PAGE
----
I first set foot in Spain in January 2001, and visited off and on before becoming a permanent resident in June 2005. [Wow, that’s a decade!] Due to the structure of the human brain, my memories of that time can be easily triggered by smell. Since Spaniards primarily socialize in bars, many of those memories are linked with the pungent odor of tobacco smoke, which was thick in the atmosphere of all Spanish bars during those years.
The girl that brought me to Spain.
Ley Antitabaco 2006
A mere six months after my permanent arrival in Spain, the socialist government, following the lead of New York City and Ireland, enacted a law, which came into effect on January 1, 2006, restricting smoking in public spaces. It was not an outright ban, but rather a baby step towards a ban.
Bars and restaurants under 100m2 had to decide whether or not they were going to permit smoking, and they must clearly display their decision. As you might imagine, almost all the bars posted “We permit smoking!” signs. I honestly can’t recall seeing a single one that chose to ban smoking.
Restaurants and bars over 100m2 had to create “separate areas” for smokers and non-smokers. The exact definition of what consisted of a barrier between areas was about as clear as the air in such establishments. My go-to simile for this topic is, “Having a ‘no smoking’ section in a restaurant is like having a ‘no peeing’ section of a swimming pool.”
The main result of the 2006 law was that larger bar owners had to spend money defining “spaces”.
Ley Antitabaco 2011
Five years after the initial attempt to curb smoking in public enclosed spaces, the parliament finally went all the way. Starting on January 2, 2011 – probably to allow New Years Eve celebrations to continue smokily – it became illegal to smoke inside bars or restaurants.
My non-smoking peers and I were extremely dubious that the law would be enforced or even work to prevent the practice, but we were amazed that, with a few exceptions, it functioned beautifully. Bar owners, especially those that had built barriers five years earlier, were pretty annoyed, and swore that it would hurt their business (it didn’t). It seems like the most inconvenienced were the smoking waitstaff, who, while previously theoretically banned from smoking behind the bar, actually had to go stand outside and take proper smoke breaks to get their fix.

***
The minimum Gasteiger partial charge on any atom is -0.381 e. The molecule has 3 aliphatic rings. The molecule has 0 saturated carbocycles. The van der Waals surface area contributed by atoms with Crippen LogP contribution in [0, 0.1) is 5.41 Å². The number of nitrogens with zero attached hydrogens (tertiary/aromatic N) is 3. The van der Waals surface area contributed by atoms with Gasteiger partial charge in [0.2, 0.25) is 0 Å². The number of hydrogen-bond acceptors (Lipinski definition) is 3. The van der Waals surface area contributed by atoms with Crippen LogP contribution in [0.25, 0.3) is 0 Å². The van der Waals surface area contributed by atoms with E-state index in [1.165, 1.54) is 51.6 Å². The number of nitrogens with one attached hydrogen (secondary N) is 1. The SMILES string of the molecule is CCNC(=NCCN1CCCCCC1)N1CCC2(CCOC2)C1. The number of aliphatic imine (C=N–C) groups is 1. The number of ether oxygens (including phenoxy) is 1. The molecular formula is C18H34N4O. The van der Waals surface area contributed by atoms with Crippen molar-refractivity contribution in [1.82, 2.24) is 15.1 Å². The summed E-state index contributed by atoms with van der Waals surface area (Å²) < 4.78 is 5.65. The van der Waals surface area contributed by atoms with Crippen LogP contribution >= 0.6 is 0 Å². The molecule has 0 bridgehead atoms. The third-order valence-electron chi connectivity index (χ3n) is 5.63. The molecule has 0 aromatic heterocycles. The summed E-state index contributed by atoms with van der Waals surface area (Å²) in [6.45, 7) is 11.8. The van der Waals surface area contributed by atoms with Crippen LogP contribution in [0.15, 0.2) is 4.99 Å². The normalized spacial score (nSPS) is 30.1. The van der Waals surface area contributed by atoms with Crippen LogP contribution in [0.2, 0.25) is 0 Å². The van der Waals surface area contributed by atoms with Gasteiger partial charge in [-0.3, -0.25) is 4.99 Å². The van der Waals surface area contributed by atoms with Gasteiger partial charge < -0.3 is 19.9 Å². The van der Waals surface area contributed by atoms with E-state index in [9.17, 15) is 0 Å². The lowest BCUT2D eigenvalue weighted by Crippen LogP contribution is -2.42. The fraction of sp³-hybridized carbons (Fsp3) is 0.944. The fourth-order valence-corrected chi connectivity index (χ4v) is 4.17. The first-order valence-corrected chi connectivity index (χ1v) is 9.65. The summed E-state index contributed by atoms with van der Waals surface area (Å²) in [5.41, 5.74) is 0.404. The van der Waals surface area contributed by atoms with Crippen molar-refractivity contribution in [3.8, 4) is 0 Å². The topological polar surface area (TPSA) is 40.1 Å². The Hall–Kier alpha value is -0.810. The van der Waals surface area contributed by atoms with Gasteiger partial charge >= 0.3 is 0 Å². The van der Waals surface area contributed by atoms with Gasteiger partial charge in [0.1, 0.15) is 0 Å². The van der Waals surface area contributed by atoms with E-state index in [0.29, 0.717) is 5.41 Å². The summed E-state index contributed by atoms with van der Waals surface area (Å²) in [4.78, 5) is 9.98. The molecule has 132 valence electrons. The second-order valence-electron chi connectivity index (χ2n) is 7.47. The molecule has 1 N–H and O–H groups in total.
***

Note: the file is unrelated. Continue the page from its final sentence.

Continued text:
For non-smokers, it was like a sunrise on a beautiful day. It was so much nicer being in bars and dance clubs. Especially for the women, my wife informs me, who could go out at night and not have their hair reek of tobacco the next morning. As my father-in-law says, now the only place unwelcoming for non-smokers is just outside the door to the bar. Ha! It’s true that sitting outside a bar, a favorite summer activity of mine, does feel awfully smokey sometimes, reminding me of pre-2011 Spain, but it’s nowhere near as bad as it used to be.
I’ve only spotted them a half dozen times, but it’s really weird to see someone smoking an e-cigarette in a bar. As I understand the current legislation, since early 2014, e-cigarettes are banned in schools and government offices, but not in bars and restaurants. I don’t understand much about e-cigs, but apparently they even have disposables. And the Oxford English Dictionary did choose “vape” as a the word of the year last year, so they must be growing in popularity. The RAE has not yet accepted vapear as a verb.
Over the fifteen years I’ve known Spain, the laws and behaviors of its citizens have definitely been improving with regards to how and where nicotine is consumed.